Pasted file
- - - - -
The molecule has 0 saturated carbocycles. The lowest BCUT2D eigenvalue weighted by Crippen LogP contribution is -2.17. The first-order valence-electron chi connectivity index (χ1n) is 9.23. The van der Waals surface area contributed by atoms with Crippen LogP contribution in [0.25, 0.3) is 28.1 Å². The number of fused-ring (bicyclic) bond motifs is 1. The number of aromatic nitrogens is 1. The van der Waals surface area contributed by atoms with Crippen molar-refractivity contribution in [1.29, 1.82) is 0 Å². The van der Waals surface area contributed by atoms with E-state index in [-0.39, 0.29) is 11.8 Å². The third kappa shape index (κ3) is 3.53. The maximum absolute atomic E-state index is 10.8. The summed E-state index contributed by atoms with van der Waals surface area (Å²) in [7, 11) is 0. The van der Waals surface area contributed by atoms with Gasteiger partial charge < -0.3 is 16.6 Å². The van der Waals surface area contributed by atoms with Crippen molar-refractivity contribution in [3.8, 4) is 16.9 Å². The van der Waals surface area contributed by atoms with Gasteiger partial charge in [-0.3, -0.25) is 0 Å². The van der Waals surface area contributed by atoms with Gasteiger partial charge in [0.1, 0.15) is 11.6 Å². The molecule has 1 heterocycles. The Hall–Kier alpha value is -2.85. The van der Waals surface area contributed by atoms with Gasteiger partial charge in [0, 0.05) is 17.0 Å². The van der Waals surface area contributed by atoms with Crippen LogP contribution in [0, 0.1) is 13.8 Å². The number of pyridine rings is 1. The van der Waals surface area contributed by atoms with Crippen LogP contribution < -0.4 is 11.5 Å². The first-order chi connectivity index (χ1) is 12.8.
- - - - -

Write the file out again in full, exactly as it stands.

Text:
The molecule has 0 saturated carbocycles. The lowest BCUT2D eigenvalue weighted by Crippen LogP contribution is -2.17. The first-order valence-electron chi connectivity index (χ1n) is 9.23. The van der Waals surface area contributed by atoms with Crippen LogP contribution in [0.25, 0.3) is 28.1 Å². The number of fused-ring (bicyclic) bond motifs is 1. The number of aromatic nitrogens is 1. The van der Waals surface area contributed by atoms with Crippen molar-refractivity contribution in [1.29, 1.82) is 0 Å². The van der Waals surface area contributed by atoms with E-state index in [-0.39, 0.29) is 11.8 Å². The third kappa shape index (κ3) is 3.53. The maximum absolute atomic E-state index is 10.8. The summed E-state index contributed by atoms with van der Waals surface area (Å²) in [7, 11) is 0. The van der Waals surface area contributed by atoms with Gasteiger partial charge < -0.3 is 16.6 Å². The van der Waals surface area contributed by atoms with Crippen molar-refractivity contribution in [3.8, 4) is 16.9 Å². The van der Waals surface area contributed by atoms with Gasteiger partial charge in [-0.3, -0.25) is 0 Å². The van der Waals surface area contributed by atoms with Gasteiger partial charge in [0.1, 0.15) is 11.6 Å². The molecule has 1 heterocycles. The Hall–Kier alpha value is -2.85. The van der Waals surface area contributed by atoms with Gasteiger partial charge in [0, 0.05) is 17.0 Å². The van der Waals surface area contributed by atoms with Crippen LogP contribution in [0, 0.1) is 13.8 Å². The number of pyridine rings is 1. The van der Waals surface area contributed by atoms with Crippen LogP contribution < -0.4 is 11.5 Å². The first-order chi connectivity index (χ1) is 12.8.